Here's Why The Steam Machine Flopped

Before Valve released the Steam Deck, there was the Steam Machine. It was a gaming computer that was meant to provide those playing PC games with an experience similar to a console game. This was Valve's first step into the hardware market, keeping in mind the wants of the PC gaming community to create a highly customizable gaming experience. With Steam Machines, you could buy individual parts to build one to your own specifications, or you could purchase a pre-built one through a company such as Alienware.

What connected all Steam Machines was that they ran SteamOS, a Linux-based operating system that Valve created to run the games. They also came with a Steam controller, which could also work without a Steam Machine. In theory, this sounded like an endeavor that would make waves in the gaming world, and possibly give Sony and Microsoft a run for their money. However, in reality, things didn't turn out this way, and there was an interesting reason why, which came down to Valve's own decision-making.

Why SteamOS was the Steam Machine's downfall

Steam Machines first officially hit stores in November 2015, but just seven months later it had only sold less than half a million units (via Ars Technica). By the time 2018 came around, Valve removed the Steam Machine from its store. So what caused such a massive failure for this PC gaming machine? In the end, the main reason was the fact that they would only run using Linux. While there were still plenty of games that could run on the operating system, the vast majority of them would only run on Windows. Although Valve was trying to push for more Linux-based gaming, the support for it just wasn't there.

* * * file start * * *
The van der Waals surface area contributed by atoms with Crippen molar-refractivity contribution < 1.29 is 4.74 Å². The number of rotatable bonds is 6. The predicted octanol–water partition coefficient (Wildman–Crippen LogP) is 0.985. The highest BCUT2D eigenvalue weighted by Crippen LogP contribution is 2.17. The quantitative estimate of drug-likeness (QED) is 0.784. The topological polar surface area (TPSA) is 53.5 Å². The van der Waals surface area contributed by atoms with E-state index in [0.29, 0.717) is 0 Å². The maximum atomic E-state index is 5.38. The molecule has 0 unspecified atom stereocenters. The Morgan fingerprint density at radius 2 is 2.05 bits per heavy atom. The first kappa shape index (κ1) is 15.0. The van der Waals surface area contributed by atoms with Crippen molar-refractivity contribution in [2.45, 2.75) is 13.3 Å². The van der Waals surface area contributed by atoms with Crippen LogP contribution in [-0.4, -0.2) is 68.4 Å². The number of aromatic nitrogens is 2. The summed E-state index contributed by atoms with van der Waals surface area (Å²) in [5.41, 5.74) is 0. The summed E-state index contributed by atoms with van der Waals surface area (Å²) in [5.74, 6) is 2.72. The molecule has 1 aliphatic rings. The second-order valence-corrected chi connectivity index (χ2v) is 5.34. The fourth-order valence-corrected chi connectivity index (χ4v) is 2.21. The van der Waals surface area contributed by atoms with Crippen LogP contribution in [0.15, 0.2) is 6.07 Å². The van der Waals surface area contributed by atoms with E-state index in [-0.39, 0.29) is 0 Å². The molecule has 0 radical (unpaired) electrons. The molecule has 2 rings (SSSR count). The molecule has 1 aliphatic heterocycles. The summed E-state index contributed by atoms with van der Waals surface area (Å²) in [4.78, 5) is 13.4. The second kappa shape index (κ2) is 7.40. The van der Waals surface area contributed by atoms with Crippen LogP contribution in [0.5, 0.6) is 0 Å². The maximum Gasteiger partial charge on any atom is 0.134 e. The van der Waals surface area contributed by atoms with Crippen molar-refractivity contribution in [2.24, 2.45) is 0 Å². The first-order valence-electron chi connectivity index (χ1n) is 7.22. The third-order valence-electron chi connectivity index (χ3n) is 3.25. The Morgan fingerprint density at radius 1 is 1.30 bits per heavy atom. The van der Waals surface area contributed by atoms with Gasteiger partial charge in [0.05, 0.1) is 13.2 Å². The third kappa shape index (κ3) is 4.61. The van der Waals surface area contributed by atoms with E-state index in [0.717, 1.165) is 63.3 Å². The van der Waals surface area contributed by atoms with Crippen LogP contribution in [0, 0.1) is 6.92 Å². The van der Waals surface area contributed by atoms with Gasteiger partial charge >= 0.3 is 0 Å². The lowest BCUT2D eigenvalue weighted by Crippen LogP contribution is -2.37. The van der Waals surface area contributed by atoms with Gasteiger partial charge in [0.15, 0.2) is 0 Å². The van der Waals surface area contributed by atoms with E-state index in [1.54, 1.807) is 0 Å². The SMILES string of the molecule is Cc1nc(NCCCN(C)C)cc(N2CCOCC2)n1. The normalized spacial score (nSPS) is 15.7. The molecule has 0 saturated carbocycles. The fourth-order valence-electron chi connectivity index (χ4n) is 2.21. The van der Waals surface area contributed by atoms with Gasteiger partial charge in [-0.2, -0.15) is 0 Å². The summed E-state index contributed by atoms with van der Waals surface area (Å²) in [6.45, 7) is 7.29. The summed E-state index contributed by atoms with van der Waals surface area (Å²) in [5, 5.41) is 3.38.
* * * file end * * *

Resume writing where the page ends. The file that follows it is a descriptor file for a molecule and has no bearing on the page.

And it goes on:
Valve's decision for this was due to its suspicion that Microsoft may have eventually overtaken the PC gaming market with its Windows Store. This store has strict guidelines on what can and can't be included in it, and Valve's CEO Gabe Newell had concerns about this model. He also had reservations about the number of customers Microsoft may have taken from Steam, as reported by Ars Technica. All in all, the move to Linux for PC gamers was something Newell very much wanted to encourage, which is why Valve stuck to the operating system for its Steam Machines. As a result, it alienated a large part of the market, and the pull for consumers to buy a Steam Machine was very weak.

The end of Steam Machines gives rise to the Steam Deck

Ever valiant in the face of failure, Valve has decided to continue in the hardware market with its newest device, the Steam Deck. In fact, if it weren't for the Steam Machine, this new console might never have been what it is. When Valve put out its Steam Link software, which is a program that allows you to use Steam across other devices, it also was imagining a way to integrate it into Steam controllers, as IGN reports. Valve's work on Steam Machines also gave it some guidelines for what not to do with a new piece of hardware. This experience made it easier for developers to work on new hardware, since many of the tasks they were working on, they had done before with Steam Machines. 

So, thankfully, Steam Machines didn't result in a total loss for Valve. They gave the company invaluable experience that it could use to work on a better device and a roadmap through possible pitfalls of developing and distributing hardware.